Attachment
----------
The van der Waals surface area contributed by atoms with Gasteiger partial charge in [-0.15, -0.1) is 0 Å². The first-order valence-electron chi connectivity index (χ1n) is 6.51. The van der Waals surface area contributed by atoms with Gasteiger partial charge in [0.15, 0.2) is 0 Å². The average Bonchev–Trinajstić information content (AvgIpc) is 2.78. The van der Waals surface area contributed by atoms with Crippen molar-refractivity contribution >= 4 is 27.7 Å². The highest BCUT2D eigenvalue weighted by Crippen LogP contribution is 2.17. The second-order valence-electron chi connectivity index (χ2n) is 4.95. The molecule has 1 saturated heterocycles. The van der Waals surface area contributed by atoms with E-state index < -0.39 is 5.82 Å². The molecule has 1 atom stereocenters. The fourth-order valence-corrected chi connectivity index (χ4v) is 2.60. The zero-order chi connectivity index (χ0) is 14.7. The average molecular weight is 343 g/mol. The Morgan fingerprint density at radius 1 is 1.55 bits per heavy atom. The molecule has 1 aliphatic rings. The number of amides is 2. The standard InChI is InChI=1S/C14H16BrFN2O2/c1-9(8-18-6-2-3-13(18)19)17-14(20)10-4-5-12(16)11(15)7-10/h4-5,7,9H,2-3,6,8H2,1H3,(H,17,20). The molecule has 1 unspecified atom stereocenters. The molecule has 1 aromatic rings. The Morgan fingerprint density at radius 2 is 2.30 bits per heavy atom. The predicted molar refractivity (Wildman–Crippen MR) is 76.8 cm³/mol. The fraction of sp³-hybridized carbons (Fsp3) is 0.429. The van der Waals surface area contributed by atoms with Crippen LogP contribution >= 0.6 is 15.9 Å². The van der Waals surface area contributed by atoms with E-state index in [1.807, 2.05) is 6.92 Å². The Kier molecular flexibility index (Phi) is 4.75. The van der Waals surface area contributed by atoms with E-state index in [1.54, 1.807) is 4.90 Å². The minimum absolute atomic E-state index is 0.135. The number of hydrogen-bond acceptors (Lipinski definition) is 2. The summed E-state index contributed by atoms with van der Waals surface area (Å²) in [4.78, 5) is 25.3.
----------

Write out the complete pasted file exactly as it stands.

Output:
The van der Waals surface area contributed by atoms with Gasteiger partial charge in [-0.15, -0.1) is 0 Å². The first-order valence-electron chi connectivity index (χ1n) is 6.51. The van der Waals surface area contributed by atoms with Gasteiger partial charge in [0.15, 0.2) is 0 Å². The average Bonchev–Trinajstić information content (AvgIpc) is 2.78. The van der Waals surface area contributed by atoms with Crippen molar-refractivity contribution >= 4 is 27.7 Å². The highest BCUT2D eigenvalue weighted by Crippen LogP contribution is 2.17. The second-order valence-electron chi connectivity index (χ2n) is 4.95. The molecule has 1 saturated heterocycles. The van der Waals surface area contributed by atoms with E-state index < -0.39 is 5.82 Å². The molecule has 1 atom stereocenters. The fourth-order valence-corrected chi connectivity index (χ4v) is 2.60. The zero-order chi connectivity index (χ0) is 14.7. The average molecular weight is 343 g/mol. The Morgan fingerprint density at radius 1 is 1.55 bits per heavy atom. The molecule has 1 aliphatic rings. The number of amides is 2. The standard InChI is InChI=1S/C14H16BrFN2O2/c1-9(8-18-6-2-3-13(18)19)17-14(20)10-4-5-12(16)11(15)7-10/h4-5,7,9H,2-3,6,8H2,1H3,(H,17,20). The molecule has 1 unspecified atom stereocenters. The molecule has 1 aromatic rings. The Morgan fingerprint density at radius 2 is 2.30 bits per heavy atom. The predicted molar refractivity (Wildman–Crippen MR) is 76.8 cm³/mol. The fraction of sp³-hybridized carbons (Fsp3) is 0.429. The van der Waals surface area contributed by atoms with Crippen LogP contribution >= 0.6 is 15.9 Å². The van der Waals surface area contributed by atoms with E-state index in [1.807, 2.05) is 6.92 Å². The Kier molecular flexibility index (Phi) is 4.75. The van der Waals surface area contributed by atoms with E-state index in [1.54, 1.807) is 4.90 Å². The minimum absolute atomic E-state index is 0.135. The number of hydrogen-bond acceptors (Lipinski definition) is 2. The summed E-state index contributed by atoms with van der Waals surface area (Å²) in [4.78, 5) is 25.3.